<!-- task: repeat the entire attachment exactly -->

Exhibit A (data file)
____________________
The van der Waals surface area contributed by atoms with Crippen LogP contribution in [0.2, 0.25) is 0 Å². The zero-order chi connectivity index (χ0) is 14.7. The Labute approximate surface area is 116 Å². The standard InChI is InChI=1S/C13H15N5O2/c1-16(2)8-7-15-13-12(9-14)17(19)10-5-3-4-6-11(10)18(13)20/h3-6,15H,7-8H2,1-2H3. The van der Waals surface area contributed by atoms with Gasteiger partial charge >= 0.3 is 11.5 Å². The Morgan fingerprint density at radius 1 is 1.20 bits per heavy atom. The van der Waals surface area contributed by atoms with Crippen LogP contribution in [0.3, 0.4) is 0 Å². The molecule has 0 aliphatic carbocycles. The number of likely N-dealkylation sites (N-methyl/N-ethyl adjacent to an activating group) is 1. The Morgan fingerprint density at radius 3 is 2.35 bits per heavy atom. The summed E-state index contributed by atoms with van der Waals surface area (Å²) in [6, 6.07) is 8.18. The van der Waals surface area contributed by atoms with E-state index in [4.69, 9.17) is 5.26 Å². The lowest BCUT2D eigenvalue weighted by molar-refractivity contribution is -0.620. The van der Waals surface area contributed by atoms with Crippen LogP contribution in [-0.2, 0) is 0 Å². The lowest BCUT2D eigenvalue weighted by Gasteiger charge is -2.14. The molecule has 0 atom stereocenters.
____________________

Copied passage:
The van der Waals surface area contributed by atoms with Crippen LogP contribution in [0.2, 0.25) is 0 Å². The zero-order chi connectivity index (χ0) is 14.7. The Labute approximate surface area is 116 Å². The standard InChI is InChI=1S/C13H15N5O2/c1-16(2)8-7-15-13-12(9-14)17(19)10-5-3-4-6-11(10)18(13)20/h3-6,15H,7-8H2,1-2H3. The van der Waals surface area contributed by atoms with Gasteiger partial charge >= 0.3 is 11.5 Å². The Morgan fingerprint density at radius 1 is 1.20 bits per heavy atom. The van der Waals surface area contributed by atoms with Crippen LogP contribution in [0.3, 0.4) is 0 Å². The molecule has 0 aliphatic carbocycles. The number of likely N-dealkylation sites (N-methyl/N-ethyl adjacent to an activating group) is 1. The Morgan fingerprint density at radius 3 is 2.35 bits per heavy atom. The summed E-state index contributed by atoms with van der Waals surface area (Å²) in [6, 6.07) is 8.18. The van der Waals surface area contributed by atoms with E-state index in [4.69, 9.17) is 5.26 Å². The lowest BCUT2D eigenvalue weighted by molar-refractivity contribution is -0.620. The van der Waals surface area contributed by atoms with Crippen LogP contribution in [-0.2, 0) is 0 Å². The lowest BCUT2D eigenvalue weighted by Gasteiger charge is -2.14. The molecule has 0 atom stereocenters.